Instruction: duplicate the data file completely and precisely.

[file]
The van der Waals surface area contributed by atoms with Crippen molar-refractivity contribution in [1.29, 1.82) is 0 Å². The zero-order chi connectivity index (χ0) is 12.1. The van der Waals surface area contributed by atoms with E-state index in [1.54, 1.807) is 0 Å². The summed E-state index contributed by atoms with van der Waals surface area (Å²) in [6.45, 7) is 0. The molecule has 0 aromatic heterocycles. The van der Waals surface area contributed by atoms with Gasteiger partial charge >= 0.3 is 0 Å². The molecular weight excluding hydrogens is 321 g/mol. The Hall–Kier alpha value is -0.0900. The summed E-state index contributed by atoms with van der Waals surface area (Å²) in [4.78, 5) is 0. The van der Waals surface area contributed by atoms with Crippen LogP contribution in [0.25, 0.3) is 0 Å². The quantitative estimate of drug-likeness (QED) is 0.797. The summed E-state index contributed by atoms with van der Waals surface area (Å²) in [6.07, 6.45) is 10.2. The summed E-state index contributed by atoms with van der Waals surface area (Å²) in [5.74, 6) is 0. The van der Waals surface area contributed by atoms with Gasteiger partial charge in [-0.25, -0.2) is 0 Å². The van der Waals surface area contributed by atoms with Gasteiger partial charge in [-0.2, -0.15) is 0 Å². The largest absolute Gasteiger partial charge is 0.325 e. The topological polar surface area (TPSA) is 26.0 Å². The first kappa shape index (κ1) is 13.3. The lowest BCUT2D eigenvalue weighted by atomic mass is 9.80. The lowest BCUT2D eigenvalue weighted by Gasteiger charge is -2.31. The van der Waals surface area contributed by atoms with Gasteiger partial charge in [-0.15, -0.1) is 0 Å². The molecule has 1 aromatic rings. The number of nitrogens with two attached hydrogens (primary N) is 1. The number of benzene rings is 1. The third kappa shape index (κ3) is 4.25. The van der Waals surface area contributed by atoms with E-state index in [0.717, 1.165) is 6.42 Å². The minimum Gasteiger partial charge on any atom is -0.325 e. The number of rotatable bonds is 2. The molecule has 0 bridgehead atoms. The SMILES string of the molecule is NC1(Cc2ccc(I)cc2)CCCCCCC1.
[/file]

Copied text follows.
The van der Waals surface area contributed by atoms with Crippen molar-refractivity contribution in [1.29, 1.82) is 0 Å². The zero-order chi connectivity index (χ0) is 12.1. The van der Waals surface area contributed by atoms with E-state index in [1.54, 1.807) is 0 Å². The summed E-state index contributed by atoms with van der Waals surface area (Å²) in [6.45, 7) is 0. The molecule has 0 aromatic heterocycles. The van der Waals surface area contributed by atoms with Gasteiger partial charge >= 0.3 is 0 Å². The molecular weight excluding hydrogens is 321 g/mol. The Hall–Kier alpha value is -0.0900. The summed E-state index contributed by atoms with van der Waals surface area (Å²) in [4.78, 5) is 0. The van der Waals surface area contributed by atoms with Crippen LogP contribution in [0.25, 0.3) is 0 Å². The quantitative estimate of drug-likeness (QED) is 0.797. The summed E-state index contributed by atoms with van der Waals surface area (Å²) in [6.07, 6.45) is 10.2. The summed E-state index contributed by atoms with van der Waals surface area (Å²) in [5.74, 6) is 0. The van der Waals surface area contributed by atoms with Gasteiger partial charge in [-0.25, -0.2) is 0 Å². The van der Waals surface area contributed by atoms with Gasteiger partial charge in [-0.2, -0.15) is 0 Å². The largest absolute Gasteiger partial charge is 0.325 e. The topological polar surface area (TPSA) is 26.0 Å². The first kappa shape index (κ1) is 13.3. The lowest BCUT2D eigenvalue weighted by atomic mass is 9.80. The lowest BCUT2D eigenvalue weighted by Gasteiger charge is -2.31. The van der Waals surface area contributed by atoms with Gasteiger partial charge in [-0.15, -0.1) is 0 Å². The molecule has 1 aromatic rings. The number of nitrogens with two attached hydrogens (primary N) is 1. The number of benzene rings is 1. The third kappa shape index (κ3) is 4.25. The van der Waals surface area contributed by atoms with E-state index in [0.717, 1.165) is 6.42 Å². The minimum Gasteiger partial charge on any atom is -0.325 e. The number of rotatable bonds is 2. The molecule has 0 bridgehead atoms. The SMILES string of the molecule is NC1(Cc2ccc(I)cc2)CCCCCCC1.